ZADAR, Croatia — As special operations forces personnel conduct tactical missions, they are reliant on various aerial assets to insert them on the battlefield without hesitation. Both rotary and fixed-wing pilots are responsible for getting the troops on the ground, but the pilots also must work and train together to ensure they are fueled to stay in the air and maintain their range near the fight.
As part of training on their aerial refueling support mission, U.S. Air Force MC-130P Combat Shadow pilots assigned to the 67th Special Operations Squadron (SOS), 352nd Special Operations Group conducted helicopter aerial refueling over the coast of Croatia during the multi-national Jackal Stone 09 special operations exercise. The procedure, known as HAR, allows the Shadow to transfer fuel to a special operations helicopter in flight, which is critical in conducting long range operations into enemy territory.
According to an MC-130P Combat Shadow aircraft commander assigned to the 67th SOS, the procedure is one of the unit's primary missions.
"The HAR saves time because the helos (helicopters) don't have to ground gas (land on the ground to refuel)," said the aircraft commander. "Most importantly, the helos stay closer to the fight because they have enough fuel."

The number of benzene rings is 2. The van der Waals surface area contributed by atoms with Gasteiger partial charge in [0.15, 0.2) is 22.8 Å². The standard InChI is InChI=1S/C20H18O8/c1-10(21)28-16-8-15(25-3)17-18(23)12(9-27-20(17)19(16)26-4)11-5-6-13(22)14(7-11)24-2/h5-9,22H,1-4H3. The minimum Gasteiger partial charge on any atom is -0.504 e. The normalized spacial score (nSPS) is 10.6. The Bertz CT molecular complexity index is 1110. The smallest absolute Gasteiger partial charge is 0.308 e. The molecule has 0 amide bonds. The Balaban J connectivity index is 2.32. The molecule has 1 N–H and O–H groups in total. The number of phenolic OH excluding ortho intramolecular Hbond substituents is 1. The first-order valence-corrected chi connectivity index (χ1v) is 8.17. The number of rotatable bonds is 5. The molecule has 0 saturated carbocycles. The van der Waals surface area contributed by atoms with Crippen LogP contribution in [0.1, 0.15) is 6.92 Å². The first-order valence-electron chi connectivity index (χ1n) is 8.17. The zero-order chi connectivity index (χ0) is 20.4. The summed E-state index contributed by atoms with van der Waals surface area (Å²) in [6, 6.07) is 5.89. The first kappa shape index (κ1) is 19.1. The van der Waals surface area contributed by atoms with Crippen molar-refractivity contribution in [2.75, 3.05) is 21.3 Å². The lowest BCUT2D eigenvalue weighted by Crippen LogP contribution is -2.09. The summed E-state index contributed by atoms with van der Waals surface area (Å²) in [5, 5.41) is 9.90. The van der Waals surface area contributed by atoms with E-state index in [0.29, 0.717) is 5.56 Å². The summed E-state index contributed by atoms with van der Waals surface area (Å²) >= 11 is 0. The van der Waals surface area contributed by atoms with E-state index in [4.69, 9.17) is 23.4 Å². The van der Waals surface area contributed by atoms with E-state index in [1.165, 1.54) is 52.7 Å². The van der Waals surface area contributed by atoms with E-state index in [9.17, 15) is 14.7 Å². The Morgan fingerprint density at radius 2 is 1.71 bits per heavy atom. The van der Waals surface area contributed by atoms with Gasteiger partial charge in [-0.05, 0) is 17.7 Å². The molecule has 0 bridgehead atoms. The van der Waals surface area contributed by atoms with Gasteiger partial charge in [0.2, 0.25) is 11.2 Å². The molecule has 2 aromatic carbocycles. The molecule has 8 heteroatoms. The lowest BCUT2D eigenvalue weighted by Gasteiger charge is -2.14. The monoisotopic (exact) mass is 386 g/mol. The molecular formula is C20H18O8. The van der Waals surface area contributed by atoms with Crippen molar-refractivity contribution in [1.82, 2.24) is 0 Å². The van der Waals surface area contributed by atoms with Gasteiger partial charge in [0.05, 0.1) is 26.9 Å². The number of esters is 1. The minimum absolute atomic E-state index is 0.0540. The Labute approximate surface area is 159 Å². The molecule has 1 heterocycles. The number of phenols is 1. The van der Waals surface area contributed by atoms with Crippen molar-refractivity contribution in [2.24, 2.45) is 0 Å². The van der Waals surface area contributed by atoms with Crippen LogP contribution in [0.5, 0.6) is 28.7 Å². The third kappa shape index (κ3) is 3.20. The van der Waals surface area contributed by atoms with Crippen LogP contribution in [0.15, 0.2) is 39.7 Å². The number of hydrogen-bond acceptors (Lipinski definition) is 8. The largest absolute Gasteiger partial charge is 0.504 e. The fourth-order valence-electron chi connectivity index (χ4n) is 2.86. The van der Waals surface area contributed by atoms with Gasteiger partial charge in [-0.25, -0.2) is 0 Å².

Although mostly conducted at night, the HAR can also be conducted in daylight hours. Either way, the challenges and risks are still the same, according to the aircraft commander.
"We're flying at low-level altitude which means we're closer to the terrain," the aircraft commander said. "There could be a hydraulic failure or the valves could stick."
Critical to the success of the HAR, pilots in the fixed wing and rotary aircraft must synchronize their positions in the air flying at speeds of up to 200 knots per hour and at altitudes of up to 10,000 feet in the air. There is no verbal communication between the pilots during the maneuver as each sends light signals to give the okay to connect the fuel line.
Depending on the mission and how far the rotary aircraft has to fly, as much as 5,000 gallons of fuel can be refueled during a HAR mission.
"We're trained to do this mission and we recognize how important it is to keep the helos flying," said the aircraft commander.